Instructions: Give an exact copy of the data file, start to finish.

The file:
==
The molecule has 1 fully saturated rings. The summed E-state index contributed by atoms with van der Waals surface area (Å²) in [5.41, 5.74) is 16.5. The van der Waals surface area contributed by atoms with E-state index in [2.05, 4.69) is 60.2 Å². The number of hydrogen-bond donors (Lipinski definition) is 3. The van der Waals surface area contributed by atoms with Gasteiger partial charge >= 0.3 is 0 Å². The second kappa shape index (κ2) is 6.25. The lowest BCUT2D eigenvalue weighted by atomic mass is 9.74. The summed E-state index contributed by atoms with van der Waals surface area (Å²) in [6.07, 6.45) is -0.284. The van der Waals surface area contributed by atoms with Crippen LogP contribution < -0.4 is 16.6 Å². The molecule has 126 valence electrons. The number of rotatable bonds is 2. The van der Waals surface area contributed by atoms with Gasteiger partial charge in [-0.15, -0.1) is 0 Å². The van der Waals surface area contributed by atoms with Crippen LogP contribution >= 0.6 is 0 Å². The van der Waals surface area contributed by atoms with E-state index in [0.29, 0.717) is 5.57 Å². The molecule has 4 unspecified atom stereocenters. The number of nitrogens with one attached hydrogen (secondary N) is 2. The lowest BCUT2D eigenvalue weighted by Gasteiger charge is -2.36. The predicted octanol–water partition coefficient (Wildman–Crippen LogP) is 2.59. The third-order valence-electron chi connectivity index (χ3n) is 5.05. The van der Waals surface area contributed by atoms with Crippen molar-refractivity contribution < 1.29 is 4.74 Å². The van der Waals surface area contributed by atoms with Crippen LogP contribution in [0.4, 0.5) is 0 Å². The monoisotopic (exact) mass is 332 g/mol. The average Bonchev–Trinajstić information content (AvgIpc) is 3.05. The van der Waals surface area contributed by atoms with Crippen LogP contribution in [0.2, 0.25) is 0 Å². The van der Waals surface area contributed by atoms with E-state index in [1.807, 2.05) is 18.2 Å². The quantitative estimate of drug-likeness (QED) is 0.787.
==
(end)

The molecule has 1 fully saturated rings. The summed E-state index contributed by atoms with van der Waals surface area (Å²) in [5.41, 5.74) is 16.5. The van der Waals surface area contributed by atoms with E-state index in [2.05, 4.69) is 60.2 Å². The number of hydrogen-bond donors (Lipinski definition) is 3. The van der Waals surface area contributed by atoms with Gasteiger partial charge >= 0.3 is 0 Å². The second kappa shape index (κ2) is 6.25. The lowest BCUT2D eigenvalue weighted by atomic mass is 9.74. The summed E-state index contributed by atoms with van der Waals surface area (Å²) in [6.07, 6.45) is -0.284. The van der Waals surface area contributed by atoms with Crippen LogP contribution < -0.4 is 16.6 Å². The molecule has 126 valence electrons. The number of rotatable bonds is 2. The van der Waals surface area contributed by atoms with Gasteiger partial charge in [-0.15, -0.1) is 0 Å². The van der Waals surface area contributed by atoms with Crippen LogP contribution >= 0.6 is 0 Å². The van der Waals surface area contributed by atoms with E-state index in [0.29, 0.717) is 5.57 Å². The molecule has 4 unspecified atom stereocenters. The number of nitrogens with one attached hydrogen (secondary N) is 2. The lowest BCUT2D eigenvalue weighted by Gasteiger charge is -2.36. The predicted octanol–water partition coefficient (Wildman–Crippen LogP) is 2.59. The third-order valence-electron chi connectivity index (χ3n) is 5.05. The van der Waals surface area contributed by atoms with Crippen molar-refractivity contribution < 1.29 is 4.74 Å². The van der Waals surface area contributed by atoms with Crippen LogP contribution in [0.4, 0.5) is 0 Å². The monoisotopic (exact) mass is 332 g/mol. The average Bonchev–Trinajstić information content (AvgIpc) is 3.05. The van der Waals surface area contributed by atoms with Crippen LogP contribution in [0.2, 0.25) is 0 Å². The van der Waals surface area contributed by atoms with E-state index in [1.807, 2.05) is 18.2 Å². The quantitative estimate of drug-likeness (QED) is 0.787.